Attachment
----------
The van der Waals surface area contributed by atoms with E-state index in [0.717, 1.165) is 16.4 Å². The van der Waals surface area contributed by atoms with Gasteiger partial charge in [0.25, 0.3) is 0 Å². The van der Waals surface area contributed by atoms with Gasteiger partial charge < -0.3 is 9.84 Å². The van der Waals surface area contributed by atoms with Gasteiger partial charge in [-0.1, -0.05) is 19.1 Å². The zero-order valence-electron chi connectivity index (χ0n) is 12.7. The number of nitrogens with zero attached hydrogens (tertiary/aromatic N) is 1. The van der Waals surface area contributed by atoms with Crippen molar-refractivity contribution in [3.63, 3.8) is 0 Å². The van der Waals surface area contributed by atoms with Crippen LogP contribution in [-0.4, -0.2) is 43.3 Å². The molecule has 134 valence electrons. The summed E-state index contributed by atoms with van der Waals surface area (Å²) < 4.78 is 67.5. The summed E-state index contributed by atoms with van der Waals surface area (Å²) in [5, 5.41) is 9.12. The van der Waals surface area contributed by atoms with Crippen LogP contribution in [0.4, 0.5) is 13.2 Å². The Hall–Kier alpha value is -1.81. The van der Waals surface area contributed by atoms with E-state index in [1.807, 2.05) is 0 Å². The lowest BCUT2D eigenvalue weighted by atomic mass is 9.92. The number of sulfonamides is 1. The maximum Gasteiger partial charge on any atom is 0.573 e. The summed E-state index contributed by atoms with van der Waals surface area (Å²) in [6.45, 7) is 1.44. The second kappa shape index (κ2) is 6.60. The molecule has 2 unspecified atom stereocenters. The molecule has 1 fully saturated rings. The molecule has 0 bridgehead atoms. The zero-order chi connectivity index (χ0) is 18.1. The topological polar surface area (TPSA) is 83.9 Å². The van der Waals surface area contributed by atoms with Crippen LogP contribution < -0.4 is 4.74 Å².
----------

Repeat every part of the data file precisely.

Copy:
The van der Waals surface area contributed by atoms with E-state index in [0.717, 1.165) is 16.4 Å². The van der Waals surface area contributed by atoms with Gasteiger partial charge in [0.25, 0.3) is 0 Å². The van der Waals surface area contributed by atoms with Gasteiger partial charge < -0.3 is 9.84 Å². The van der Waals surface area contributed by atoms with Gasteiger partial charge in [-0.1, -0.05) is 19.1 Å². The zero-order valence-electron chi connectivity index (χ0n) is 12.7. The number of nitrogens with zero attached hydrogens (tertiary/aromatic N) is 1. The van der Waals surface area contributed by atoms with Crippen molar-refractivity contribution in [3.63, 3.8) is 0 Å². The van der Waals surface area contributed by atoms with Crippen LogP contribution in [-0.4, -0.2) is 43.3 Å². The molecule has 134 valence electrons. The summed E-state index contributed by atoms with van der Waals surface area (Å²) < 4.78 is 67.5. The summed E-state index contributed by atoms with van der Waals surface area (Å²) in [5, 5.41) is 9.12. The van der Waals surface area contributed by atoms with Crippen LogP contribution in [0.4, 0.5) is 13.2 Å². The Hall–Kier alpha value is -1.81. The van der Waals surface area contributed by atoms with E-state index in [1.807, 2.05) is 0 Å². The lowest BCUT2D eigenvalue weighted by atomic mass is 9.92. The number of sulfonamides is 1. The maximum Gasteiger partial charge on any atom is 0.573 e. The summed E-state index contributed by atoms with van der Waals surface area (Å²) in [6.45, 7) is 1.44. The second kappa shape index (κ2) is 6.60. The molecule has 2 unspecified atom stereocenters. The molecule has 1 fully saturated rings. The molecule has 0 bridgehead atoms. The zero-order chi connectivity index (χ0) is 18.1. The topological polar surface area (TPSA) is 83.9 Å². The van der Waals surface area contributed by atoms with Crippen LogP contribution < -0.4 is 4.74 Å².